Democracy and killings in Burma: Gold rush overrides human rights
Posted Oct 31, 2012

Democracy and killings in Burma: Gold rush overrides human rights

by Ramzy Baroud


The widespread killings of Rohingya Muslims in Burma — or Myanmar — have received only passing and dispassionate coverage in most media. What they actually warrant is widespread outrage and decisive efforts to bring further human rights abuses to an immediate halt.

“Burmese helicopter set fire to three boats carrying nearly 50 Muslim Rohingyas fleeing sectarian violence in western Burma in an attack that is believed to have killed everyone on board,” reported Radio Free Europe on July 12.

Why would anyone take such fatal risks? Refugees are attempting to escape imminent death, torture or arrest at the hands of the Ethnic Buddhist Rakhine majority, which has the full support of the Burmese government.

The relatively little media interest in Burma’s “ethnic clashes” is by no means an indication of the significance of the story. The recent flaring of violence followed the raping and killing of a Rhakine woman on May 28, allegedly by three Rohingya men. The incident ushered a rare movement of unity between many sectors of Burmese society, including the government, security forces and so-called pro-democracy activists and groups. The first order of business was the beating to death of ten innocent Muslims. The victims, who were dragged out of a bus and attacked by a mob of 300 strong Buddhist Rhakine, were not even Rohingyas, according to the Bangkok Post (June 22). Not all Muslims in Burma are from the Rohingya ethnic group. Some are descendants of Indian immigrants, some have Chinese ancestry, and some even have early Arab and Persian origins. Burma is a country with a population of an estimated 60 million, only 4 percent of whom are Muslim.

Regardless of numbers, the abuses are widespread and rioters are facing little or no repercussions for their actions. “The Rohingyas…face some of the worst discrimination in the world,” reported Reuters on July 4, citing rights groups. UK-based Equal Rights Trust indicated that the recent violence is not merely due to ethnic clashes, but actually involves active government participation. “From June 16 onward, the military became more actively involved in committing acts of violence and other human rights abuses against the Rohingya including killings and mass-scale arrests of Rohingya men and boys in North Rakhine State.”

The ‘pro-democracy’ Burmese groups and individuals celebrated by Western governments for objecting to the country’s military junta are also taking part in the war against minorities.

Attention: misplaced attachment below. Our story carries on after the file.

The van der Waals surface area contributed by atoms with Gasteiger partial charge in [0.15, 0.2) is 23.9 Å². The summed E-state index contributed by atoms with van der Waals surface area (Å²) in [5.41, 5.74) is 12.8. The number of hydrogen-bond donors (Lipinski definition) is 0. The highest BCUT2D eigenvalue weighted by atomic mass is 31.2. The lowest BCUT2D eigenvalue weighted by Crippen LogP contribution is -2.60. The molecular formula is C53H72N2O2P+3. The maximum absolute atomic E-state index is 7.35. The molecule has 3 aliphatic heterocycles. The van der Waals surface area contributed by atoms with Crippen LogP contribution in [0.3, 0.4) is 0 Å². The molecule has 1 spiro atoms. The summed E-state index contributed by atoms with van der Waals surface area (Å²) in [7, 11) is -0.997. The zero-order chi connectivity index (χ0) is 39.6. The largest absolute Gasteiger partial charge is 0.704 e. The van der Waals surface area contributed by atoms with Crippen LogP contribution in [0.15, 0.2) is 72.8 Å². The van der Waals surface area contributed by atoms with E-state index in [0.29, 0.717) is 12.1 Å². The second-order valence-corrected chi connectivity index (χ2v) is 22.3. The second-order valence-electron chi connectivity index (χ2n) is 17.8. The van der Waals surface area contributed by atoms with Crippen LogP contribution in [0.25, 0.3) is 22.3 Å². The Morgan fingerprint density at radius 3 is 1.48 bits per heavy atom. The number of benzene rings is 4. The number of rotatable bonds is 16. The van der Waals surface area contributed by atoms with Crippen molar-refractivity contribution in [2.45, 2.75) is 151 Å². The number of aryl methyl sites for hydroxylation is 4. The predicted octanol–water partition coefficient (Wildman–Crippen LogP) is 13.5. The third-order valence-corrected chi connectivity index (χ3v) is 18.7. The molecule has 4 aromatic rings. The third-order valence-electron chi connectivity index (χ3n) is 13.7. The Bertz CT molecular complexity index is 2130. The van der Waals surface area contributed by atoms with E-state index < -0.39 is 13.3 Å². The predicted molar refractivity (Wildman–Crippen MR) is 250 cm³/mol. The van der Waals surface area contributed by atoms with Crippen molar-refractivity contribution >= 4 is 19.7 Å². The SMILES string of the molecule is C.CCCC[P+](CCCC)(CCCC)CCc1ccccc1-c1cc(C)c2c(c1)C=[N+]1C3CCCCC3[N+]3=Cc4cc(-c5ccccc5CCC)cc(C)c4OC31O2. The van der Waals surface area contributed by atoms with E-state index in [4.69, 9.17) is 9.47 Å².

Politically, Burma has a poor reputation. A protracted civil war has ravaged the country shortly after its independence from Britain in 1948. The colonial era was exceptionally destructive as the country was used as a battleground for great powers. Many Burmese were slaughtered in a situation that was not of their making. As foreign powers divided the country according to their own purposes, an ensuing civil war was almost predictable. It supposedly ended when a military junta took over from 1962 to 2011, but many of the underlying problems remained unresolved.

Since an election last year brought a civilian government to power, we have been led to believe that a happy ending is now in the making. “Burma’s opposition leader Aung San Suu Kyi made her historic parliamentary debut on Monday (July 9), marking a new phase in her near quarter century struggle to bring democracy to her army-dominated homeland,” reported the British Telegraph.

But aside from mere ‘concerns’ over the ethnic violence, Aung San Suu Kyi is staying on the fence — as if the slaughter of the country’s ‘dark-skinned Indians’ is not as urgent as having a parliamentary representation for her party, the National League for Democracy in Burma. Secretary-General of the Organization of Islamic Cooperation (OIC), Ekmeleddin Ihsanoglu called on “The Lady” to do something, anything. “As a Nobel Peace Laureate, we are confident that the first step of your journey toward ensuring peace in the world would start from your own doorstep and that you would play a positive role in bringing an end to the violence that has afflicted Arakan State,” he wrote. However, “Aung San Suu Kyi’s National League for Democracy continues to carefully sidestep the hot-button issue,” according to Foreign Policy.

The violent targeting of Burmese minorities came at an interesting time for the US and Britain. Their pro-democracy campaign was largely called off when the junta agreed to provide semi-democratic reforms. Eager to offset the near exclusive Chinese influence over the Burmese economy, Western companies jumped into Burma as if one of the most oppressive regimes in the world was suddenly resurrected into an oasis for democracy.

“The gold rush for Burma has begun,” wrote Alex Spillius in The Telegraph. It was ushered in by US President Barak Obama’s recent lifting of the ban on American investment in the country. Britain immediately followed suit, as a UK trade office was hurriedly opened in Rangoon on July 11. “Its aim is to forge links with one of the last unexploited markets in Asia, a country blessed by ample resources of hydro-carbons, minerals, gems and timber, not to mention a cheap labor force, which thanks to years of isolation and sanctions is near virgin territory for foreign investors.” Since US Secretary of State Hillary Clinton made her “historic” visit to Burma in December 2011, a recurring media theme has been ‘Burma riches’ and the ‘race for Burma’. Little else is being discussed, and certainly not minority rights.